Not an image that I had selected or those we had both agreed to send him, just a random frame she’d taken a screen shot of with her phone and fired through cyber space to her boss.
I’ve discovered that this happens quite a lot when you’re not looking.

Now don’t get me wrong, being able to send a jpeg to an art director who can’t be at a shoot is an extremely valuable tool. It sure beats faxing a Polaroid, but I firmly believe it should be an image that’s chosen by the photographer with the photo editor, not one that’s stolen without the photographer’s knowledge.

So unlike the old days when no one knew what the photographer was actually getting until the film was processed, everyone can see the session unfolding. So I suppose it’s understandable when people have trouble containing themselves. They want to add their two cents or steal a picture to share with their friends or colleagues.
It’s not their fault. Everyone wants to be the photographer, it’s the sexy job.


Maxim, Malibu, 2003

But what seems to be getting overlooked more and more is what photographers possess that is different from other people.

They (we) have an innate or learned ability to know what will make for a successful final image. We have the knowledge, the technique, and hopefully the charm to achieve the end result better than people who aren’t photographers. We’ve mastered the ability to hold a heavy camera, carry on a conversation, focus, compose, study the light, manage the exposure, and capture ‘the moment’ all at the same time. Not just once, but day after day for weeks, months, years.


Esquire Magazine, New York, 1996

Not everyone can do that.

Not everyone should do that.

Can you imagine the key grip on a film set shouting out to the actor, “It’d be better if you said that line with a little more urgency” He’d be fired immediately.

Photo editors and Art Directors have the same kind of ability in their area of expertise as photographers. Some have better ‘on set’ personalities than others and the best ones know that. The process can still unfold in a very similar fashion as it did in the days of shooting a Polaroid and then film. When the monitor is respected, the art director and photographer can be left to collaborate and create without distraction.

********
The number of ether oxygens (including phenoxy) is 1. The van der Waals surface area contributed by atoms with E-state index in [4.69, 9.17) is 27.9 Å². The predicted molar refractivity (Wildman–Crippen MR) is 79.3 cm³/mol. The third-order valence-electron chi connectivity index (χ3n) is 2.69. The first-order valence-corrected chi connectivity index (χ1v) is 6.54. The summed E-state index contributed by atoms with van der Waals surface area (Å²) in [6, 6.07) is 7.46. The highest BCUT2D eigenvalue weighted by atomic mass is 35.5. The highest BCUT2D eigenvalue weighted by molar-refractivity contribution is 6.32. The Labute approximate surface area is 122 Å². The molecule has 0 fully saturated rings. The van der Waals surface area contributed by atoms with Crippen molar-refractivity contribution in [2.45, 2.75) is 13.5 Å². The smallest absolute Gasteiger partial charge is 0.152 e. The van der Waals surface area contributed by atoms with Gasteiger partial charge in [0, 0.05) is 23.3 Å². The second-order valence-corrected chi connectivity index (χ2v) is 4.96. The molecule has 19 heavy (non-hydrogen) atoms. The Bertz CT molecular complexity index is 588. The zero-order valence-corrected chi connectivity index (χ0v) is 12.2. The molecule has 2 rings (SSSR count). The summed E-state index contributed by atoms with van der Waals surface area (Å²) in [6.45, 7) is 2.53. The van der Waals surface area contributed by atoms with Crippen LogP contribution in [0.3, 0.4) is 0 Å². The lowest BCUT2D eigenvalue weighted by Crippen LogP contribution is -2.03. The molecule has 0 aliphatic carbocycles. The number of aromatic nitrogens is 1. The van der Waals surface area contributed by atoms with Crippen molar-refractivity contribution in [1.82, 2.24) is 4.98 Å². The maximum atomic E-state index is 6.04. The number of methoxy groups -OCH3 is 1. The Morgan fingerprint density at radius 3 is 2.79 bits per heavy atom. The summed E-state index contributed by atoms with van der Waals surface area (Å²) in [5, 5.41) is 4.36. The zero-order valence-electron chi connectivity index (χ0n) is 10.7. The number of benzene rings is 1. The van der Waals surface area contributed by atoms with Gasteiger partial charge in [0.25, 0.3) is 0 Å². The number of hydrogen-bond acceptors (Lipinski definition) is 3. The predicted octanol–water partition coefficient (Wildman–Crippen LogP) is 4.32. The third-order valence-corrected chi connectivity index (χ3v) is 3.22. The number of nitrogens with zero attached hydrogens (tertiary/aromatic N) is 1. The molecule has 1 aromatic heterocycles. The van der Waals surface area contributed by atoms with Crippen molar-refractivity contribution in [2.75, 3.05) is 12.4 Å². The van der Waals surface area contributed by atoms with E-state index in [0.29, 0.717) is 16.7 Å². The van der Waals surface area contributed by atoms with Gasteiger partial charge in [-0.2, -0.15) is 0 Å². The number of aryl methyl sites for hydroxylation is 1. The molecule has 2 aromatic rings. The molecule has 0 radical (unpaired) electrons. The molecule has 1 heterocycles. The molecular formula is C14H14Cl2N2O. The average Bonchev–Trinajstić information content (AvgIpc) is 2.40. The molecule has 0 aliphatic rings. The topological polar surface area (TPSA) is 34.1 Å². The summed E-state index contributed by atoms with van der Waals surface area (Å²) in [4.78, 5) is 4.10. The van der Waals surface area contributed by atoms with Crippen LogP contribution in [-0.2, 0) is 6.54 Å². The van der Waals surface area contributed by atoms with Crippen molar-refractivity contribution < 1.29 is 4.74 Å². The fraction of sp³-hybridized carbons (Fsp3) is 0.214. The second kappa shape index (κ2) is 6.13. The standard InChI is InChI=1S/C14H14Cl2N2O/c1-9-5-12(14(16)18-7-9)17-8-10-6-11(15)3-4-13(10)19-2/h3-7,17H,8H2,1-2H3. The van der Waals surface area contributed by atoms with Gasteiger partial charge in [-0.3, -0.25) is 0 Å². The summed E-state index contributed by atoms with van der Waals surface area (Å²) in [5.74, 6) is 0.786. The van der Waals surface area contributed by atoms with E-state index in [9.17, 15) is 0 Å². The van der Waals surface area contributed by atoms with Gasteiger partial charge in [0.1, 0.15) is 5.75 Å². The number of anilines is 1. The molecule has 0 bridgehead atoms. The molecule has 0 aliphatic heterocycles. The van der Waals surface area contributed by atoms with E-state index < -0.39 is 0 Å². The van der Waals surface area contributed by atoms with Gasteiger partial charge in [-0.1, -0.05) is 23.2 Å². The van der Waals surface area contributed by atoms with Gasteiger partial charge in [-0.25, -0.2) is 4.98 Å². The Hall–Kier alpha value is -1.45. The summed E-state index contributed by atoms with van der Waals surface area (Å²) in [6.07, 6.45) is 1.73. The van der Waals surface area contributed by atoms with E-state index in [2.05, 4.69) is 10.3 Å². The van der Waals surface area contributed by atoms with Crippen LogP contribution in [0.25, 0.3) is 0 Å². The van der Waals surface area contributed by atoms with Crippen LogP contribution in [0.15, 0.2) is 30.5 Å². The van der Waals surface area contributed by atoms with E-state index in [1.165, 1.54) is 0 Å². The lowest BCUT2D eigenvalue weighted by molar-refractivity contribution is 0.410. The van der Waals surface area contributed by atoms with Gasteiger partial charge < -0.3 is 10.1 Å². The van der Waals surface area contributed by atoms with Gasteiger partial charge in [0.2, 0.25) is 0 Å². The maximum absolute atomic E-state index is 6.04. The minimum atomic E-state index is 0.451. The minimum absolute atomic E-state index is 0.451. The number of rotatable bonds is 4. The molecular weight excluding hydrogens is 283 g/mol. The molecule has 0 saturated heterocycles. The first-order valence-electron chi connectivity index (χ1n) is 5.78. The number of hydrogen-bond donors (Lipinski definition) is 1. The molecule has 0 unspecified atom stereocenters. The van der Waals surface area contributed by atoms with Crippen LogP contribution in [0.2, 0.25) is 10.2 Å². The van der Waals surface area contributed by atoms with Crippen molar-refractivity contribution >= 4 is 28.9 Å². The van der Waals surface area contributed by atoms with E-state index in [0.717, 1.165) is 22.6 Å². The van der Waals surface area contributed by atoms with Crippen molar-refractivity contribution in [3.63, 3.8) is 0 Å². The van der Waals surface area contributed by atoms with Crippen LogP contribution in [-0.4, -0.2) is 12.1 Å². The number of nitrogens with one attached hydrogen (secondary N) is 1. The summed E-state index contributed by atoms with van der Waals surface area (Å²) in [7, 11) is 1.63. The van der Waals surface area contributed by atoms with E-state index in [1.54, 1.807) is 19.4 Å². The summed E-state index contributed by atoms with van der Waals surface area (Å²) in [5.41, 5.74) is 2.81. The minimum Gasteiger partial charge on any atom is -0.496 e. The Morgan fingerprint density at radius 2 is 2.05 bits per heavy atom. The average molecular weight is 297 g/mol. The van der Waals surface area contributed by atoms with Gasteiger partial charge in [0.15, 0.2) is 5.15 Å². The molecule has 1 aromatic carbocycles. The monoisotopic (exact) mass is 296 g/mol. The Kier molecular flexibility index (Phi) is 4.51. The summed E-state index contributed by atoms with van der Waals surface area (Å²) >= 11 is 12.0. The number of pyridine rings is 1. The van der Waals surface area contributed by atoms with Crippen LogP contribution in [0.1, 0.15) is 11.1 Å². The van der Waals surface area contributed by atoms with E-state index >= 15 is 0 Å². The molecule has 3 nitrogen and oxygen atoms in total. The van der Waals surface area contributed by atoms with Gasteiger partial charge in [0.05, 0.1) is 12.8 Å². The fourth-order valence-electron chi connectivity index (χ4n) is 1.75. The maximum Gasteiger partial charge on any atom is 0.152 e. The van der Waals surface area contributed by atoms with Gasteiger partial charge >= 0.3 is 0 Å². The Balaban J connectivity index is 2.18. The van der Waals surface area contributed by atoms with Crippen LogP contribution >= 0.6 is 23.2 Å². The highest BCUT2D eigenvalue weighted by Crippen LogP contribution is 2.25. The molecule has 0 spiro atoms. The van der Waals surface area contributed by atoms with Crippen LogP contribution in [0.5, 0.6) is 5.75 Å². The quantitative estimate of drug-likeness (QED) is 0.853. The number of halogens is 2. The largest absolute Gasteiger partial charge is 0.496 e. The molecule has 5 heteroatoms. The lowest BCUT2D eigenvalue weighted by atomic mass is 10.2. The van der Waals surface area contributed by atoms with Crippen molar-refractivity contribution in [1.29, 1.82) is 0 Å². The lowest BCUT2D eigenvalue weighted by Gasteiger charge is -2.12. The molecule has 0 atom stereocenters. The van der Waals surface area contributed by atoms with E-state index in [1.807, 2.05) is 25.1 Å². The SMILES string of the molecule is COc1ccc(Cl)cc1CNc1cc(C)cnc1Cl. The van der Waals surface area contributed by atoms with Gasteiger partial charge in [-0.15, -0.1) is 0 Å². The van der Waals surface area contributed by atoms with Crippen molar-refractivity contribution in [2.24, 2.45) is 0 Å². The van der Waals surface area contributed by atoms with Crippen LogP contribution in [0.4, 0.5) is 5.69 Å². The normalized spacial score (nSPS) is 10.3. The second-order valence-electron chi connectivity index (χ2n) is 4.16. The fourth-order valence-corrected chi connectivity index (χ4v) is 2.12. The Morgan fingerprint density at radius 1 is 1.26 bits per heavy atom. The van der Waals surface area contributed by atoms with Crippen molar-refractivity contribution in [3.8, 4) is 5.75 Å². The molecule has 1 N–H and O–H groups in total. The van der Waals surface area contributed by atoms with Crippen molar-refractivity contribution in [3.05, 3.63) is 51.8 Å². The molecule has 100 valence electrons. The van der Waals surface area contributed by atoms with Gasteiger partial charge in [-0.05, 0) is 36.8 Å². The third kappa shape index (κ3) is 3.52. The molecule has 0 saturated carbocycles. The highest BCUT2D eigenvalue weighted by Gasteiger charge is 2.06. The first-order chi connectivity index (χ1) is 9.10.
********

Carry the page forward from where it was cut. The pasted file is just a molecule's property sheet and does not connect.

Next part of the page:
Some of you are probably saying, well why doesn’t Andrew shoot to a memory card and then no one will see what he’s doing?

I’m sure there are photographers that can, but unfortunately for me it’s not possible. Pandora’s box has been opened and my clients come to set expecting to see each frame. Even I’ve grown dependent on seeing what I’m shooting as I shoot it. Once you’ve had that luxury it’s hard to go back.

Or why not hide the monitor?

Well, once people know that the monitor is somewhere they will find it no matter where it is. Once I tried concealing the monitor inside a foam core box and it wasn’t long before a dozen people were squeezing themselves inside like a bunch of college students stuffing themselves into a phone booth.


New York Magazine, 2008

Now, enter the iPad.

The iPad has solved some problems while creating new ones.
When I shoot using Capture software I can now have the images come up on my iPad exactly as they do on the monitor. I place it on an apple box beside me while I’m shooting.
There are some truly great things about this. Firstly, when I work I still shoot with a similar rhythm as I did when I used film. I’ll take a couple of shots (Polaroids), step over to the monitor, have a look, tweak the curves then begin shooting. I don’t tend to look at the monitor again until I’ve shot the equivalent of several roles of film. I like to keep the session as fluid and as organic as I can. That’s why untimely or unwanted direction can be so stifling. We photographers have our methods of getting there, we don’t all get there at the same time but we will get there.


New York Magazine, 2010

With the iPad I can see the image I just shot right beside me. I can walk the iPad out to my subject and show them, like I would a Polaroid back in the day. And now I no longer have to fight my way through the throngs of bodies huddled around the monitor to see what I’m doing.